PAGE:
Distracted Driving Prevention Tips- Philadelphia Insurance Companies

Distracted Driving Prevention Tips for Every Organization

As the dangers of distracted driving continue to plague our highways and cause more injuries and deaths every year, organizations must take steps to ensure their people are driving safely.

According to the National Highway Traffic Safety Administration (NHTSA), distracted driving killed 3,522 people in 2021, representing 8.2% of all traffic fatalities and a 12% increase in deaths caused by distracted driving compared to 2020.

Cell phone use, specifically texting, talking, and social media use, is the most common distraction, the NHTSA found, but there are other dangerous actions in which drivers engage that can take their eyes off the road, including adjusting the radio or GPS, applying makeup, and eating and drinking.

Organizations with fleet operations can suffer devastating consequences from distracted driving - not just in lives lost, but also in costs related to health care, vehicle repairs, and insurance. Employers can also be held liable if their employees cause damage or injuries to another party while driving distracted.

Here are some distracted driving prevention tips to help organizations improve workplace driving safety:

Know the Facts

There are three types of driving distractions:

  • Manual: Tasks that require removing one or both hands from the wheel
  • Visual: Tasks that require the driver to look away from the road
  • Cognitive: Tasks that take attention and thoughts away from driving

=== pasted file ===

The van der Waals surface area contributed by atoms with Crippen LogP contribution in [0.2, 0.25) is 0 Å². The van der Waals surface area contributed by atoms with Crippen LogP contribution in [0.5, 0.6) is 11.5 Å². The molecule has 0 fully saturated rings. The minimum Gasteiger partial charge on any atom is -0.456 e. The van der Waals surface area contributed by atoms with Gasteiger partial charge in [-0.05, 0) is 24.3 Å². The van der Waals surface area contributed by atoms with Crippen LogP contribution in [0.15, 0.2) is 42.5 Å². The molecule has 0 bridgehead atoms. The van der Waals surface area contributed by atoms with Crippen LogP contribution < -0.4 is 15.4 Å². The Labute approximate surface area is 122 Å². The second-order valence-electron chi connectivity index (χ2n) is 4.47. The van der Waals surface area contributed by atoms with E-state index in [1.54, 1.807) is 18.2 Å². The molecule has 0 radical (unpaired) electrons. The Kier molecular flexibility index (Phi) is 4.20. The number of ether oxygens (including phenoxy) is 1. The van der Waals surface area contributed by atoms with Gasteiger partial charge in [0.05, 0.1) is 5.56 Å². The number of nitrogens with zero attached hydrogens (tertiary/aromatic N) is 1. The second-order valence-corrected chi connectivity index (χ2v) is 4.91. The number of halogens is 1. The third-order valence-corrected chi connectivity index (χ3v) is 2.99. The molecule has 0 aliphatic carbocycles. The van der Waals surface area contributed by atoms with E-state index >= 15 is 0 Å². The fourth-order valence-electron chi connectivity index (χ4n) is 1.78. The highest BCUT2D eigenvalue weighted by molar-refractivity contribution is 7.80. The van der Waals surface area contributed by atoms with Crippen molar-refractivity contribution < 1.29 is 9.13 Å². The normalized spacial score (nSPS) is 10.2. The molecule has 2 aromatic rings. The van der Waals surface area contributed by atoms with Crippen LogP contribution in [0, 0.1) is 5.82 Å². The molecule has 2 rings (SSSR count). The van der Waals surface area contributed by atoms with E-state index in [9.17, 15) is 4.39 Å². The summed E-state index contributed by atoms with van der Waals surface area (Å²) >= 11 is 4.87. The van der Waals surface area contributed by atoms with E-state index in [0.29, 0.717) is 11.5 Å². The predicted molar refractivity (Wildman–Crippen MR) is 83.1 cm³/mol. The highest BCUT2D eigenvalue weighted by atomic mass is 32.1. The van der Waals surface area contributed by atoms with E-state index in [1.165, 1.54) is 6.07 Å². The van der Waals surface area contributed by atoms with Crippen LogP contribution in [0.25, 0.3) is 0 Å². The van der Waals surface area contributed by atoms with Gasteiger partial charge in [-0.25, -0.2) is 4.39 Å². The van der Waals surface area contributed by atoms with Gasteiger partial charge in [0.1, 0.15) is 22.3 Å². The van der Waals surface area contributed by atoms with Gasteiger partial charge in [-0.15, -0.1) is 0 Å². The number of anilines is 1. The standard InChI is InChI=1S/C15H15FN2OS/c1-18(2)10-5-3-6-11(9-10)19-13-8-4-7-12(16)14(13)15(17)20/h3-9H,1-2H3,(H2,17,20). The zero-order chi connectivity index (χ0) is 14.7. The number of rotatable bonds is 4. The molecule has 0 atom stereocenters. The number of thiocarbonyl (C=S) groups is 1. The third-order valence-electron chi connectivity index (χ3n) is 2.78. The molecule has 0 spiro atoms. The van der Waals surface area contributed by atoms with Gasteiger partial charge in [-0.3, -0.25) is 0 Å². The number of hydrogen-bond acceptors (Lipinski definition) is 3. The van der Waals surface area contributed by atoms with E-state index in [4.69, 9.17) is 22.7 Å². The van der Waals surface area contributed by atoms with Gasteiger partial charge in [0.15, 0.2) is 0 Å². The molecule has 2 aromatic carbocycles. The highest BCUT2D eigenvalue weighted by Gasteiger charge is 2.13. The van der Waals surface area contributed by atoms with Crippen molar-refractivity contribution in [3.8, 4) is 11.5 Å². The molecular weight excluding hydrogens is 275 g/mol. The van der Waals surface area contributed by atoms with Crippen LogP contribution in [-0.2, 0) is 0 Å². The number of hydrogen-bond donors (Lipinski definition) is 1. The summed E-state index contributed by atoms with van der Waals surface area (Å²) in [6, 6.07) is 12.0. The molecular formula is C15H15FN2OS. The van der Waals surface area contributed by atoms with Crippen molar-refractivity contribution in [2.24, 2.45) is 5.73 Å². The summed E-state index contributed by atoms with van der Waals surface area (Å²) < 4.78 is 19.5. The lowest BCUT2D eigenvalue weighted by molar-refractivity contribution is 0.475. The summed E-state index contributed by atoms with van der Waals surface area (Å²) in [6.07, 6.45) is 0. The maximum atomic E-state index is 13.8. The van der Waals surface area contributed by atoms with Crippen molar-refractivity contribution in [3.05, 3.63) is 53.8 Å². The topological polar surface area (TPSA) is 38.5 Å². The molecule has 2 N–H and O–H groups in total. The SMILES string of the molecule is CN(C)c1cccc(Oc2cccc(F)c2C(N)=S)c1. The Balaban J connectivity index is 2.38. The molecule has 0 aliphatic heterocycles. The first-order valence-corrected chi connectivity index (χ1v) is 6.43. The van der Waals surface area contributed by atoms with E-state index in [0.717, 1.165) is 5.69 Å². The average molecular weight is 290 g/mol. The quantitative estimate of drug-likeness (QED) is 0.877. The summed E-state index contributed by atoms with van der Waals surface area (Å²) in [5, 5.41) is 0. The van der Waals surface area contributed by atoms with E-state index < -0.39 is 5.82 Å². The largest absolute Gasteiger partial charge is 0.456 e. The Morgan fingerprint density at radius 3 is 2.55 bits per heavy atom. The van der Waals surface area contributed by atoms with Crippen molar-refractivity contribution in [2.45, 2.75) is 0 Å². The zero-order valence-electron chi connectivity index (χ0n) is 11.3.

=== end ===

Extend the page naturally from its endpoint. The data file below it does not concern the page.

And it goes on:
Cell phone use is the most discussed driving distraction because of its prevalence, but also because it often combines two or even all three types.

Sending or receiving a text message is the most dangerous activity because it can take your hands off the steering wheel, your eyes off the road, and your brain's focus away from driving. According to the NHTSA, taking your eyes off the road for five seconds at 55 mph is like driving the length of an entire football field with your eyes closed. The National Security Council (NSC) says 96% of people think texting while driving is dangerous, but unfortunately, 44% are still doing it.

While people generally consider hands-free cell phone use safer while driving, it can be just as distracting. According to the NSC, even when talking hands-free, drivers can miss seeing up to half of what's around them because they are engaged in conversation.

This is because the brain can't complete multiple tasks at the same time and instead switches quickly between tasks. Drivers become cognitively distracted when concentrating on any other task while driving, so activities like talking or texting on the phone should be done only while a vehicle is parked.

To improve workplace driving safety, the NSC recommends organizations adopt policies that ban all cell phone use when operating a vehicle for the organization.

Take Personal Responsibility